Bible Reading Plan 2024

I recently heard Tiger Woods say that he would practice putting by making 200, 4’ putts in a row, every single day for 2 years. Why? He wanted to make sure he was ready, come tournament time, to make every single putt he was faced with. Due to the incessant repetition, this drill did not last for any more than a couple years, but it did instill the confidence in his putting that he needed on the putting green.

I use this example to explain why repetition would be a good strategy in our Bible reading. The more familiar we are with the text, each book, each passage, the more confident we will be in the Word when faced with all of life’s “situations.” I endearingly call this method of Bible reading the “MacArthur Method.” John MacArthur, pastor-teacher based out of Los Angeles, CA., states that repeatedly reading the same book of the Bible begins to form mental pictures of the location of the text. This may not make us always understand the meaning of the text, but it does inform us as to what it says. MacArthur comments that this is the “first step in biblical interpretation.”
I was drawn to this method of Bible reading as one of my great concerns for Christians across this country is that they do not actually know what is in the Bible. Although we have more access than anyone in history, and more ways to access the Scriptures, we have simply neglected growing in our knowledge of God’s word. This could be for many reasons – competing spectacles (TV, internet, social media, travel, etc.), time constraints, disorder of priorities, or a misinformed and disillusioned relationship with God. Could it also be that we have “abandoned the love we had at first” (Rev. 2:4)? Have we lost a desire for the Lord? Perhaps we have come to believe that we do not actually need or depend on Him. Whatever the case, Biblical illiteracy is a real and present issue within Christendom.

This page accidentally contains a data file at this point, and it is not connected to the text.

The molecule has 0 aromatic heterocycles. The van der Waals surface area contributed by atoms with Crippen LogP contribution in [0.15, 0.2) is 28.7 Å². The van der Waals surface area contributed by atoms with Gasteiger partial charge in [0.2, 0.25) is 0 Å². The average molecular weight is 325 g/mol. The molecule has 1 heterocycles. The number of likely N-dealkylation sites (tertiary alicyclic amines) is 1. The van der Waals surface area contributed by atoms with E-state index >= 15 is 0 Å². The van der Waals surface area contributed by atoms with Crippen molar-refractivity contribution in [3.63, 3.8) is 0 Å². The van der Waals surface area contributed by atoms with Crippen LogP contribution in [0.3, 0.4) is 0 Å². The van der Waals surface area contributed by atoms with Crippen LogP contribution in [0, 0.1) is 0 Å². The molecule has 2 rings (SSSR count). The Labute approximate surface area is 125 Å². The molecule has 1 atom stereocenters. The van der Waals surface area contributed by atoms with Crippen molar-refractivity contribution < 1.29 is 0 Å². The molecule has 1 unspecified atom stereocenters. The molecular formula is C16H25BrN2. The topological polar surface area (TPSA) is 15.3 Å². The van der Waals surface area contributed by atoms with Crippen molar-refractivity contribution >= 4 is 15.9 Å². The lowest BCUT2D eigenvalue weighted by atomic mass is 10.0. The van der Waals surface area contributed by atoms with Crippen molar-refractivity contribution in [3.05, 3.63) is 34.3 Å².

A bible reading strategy by itself is no immediate fix for this desperate issue. However, for those who are being conformed to the image of Christ by the power of His Spirit living within them, this is the way we abide with Him. This is the way we hear and do what He commands. This is how He speaks to His people. This is how He informs us of all we need for life and godliness. This is how He instills hope and confidence in His people as they bear witness to Him in this life. Essentially, this is how we know Him. I recently celebrated 12 years of marriage to my bride. I remember being terrified at my wedding that I could not possibly love her any more than I did in that moment. At the same time, I knew that was a false thought. The more I have gotten to know her over these 12 years, the more I love her. I am talking about the depths and fullness of what it means to love another. I would also say that the more I get to know her, the more I enjoy her. Before I experienced these past 12 years, I did not know these degrees of romantic love and affection existed. Likewise, the more we grow in our intimate knowledge of God, the more we will grow in our love, adoration, and dependance on Him. Repetitious Bible reading does not automatically reveal meaning, but it does invite us to seek meaning in meditating on what God has said.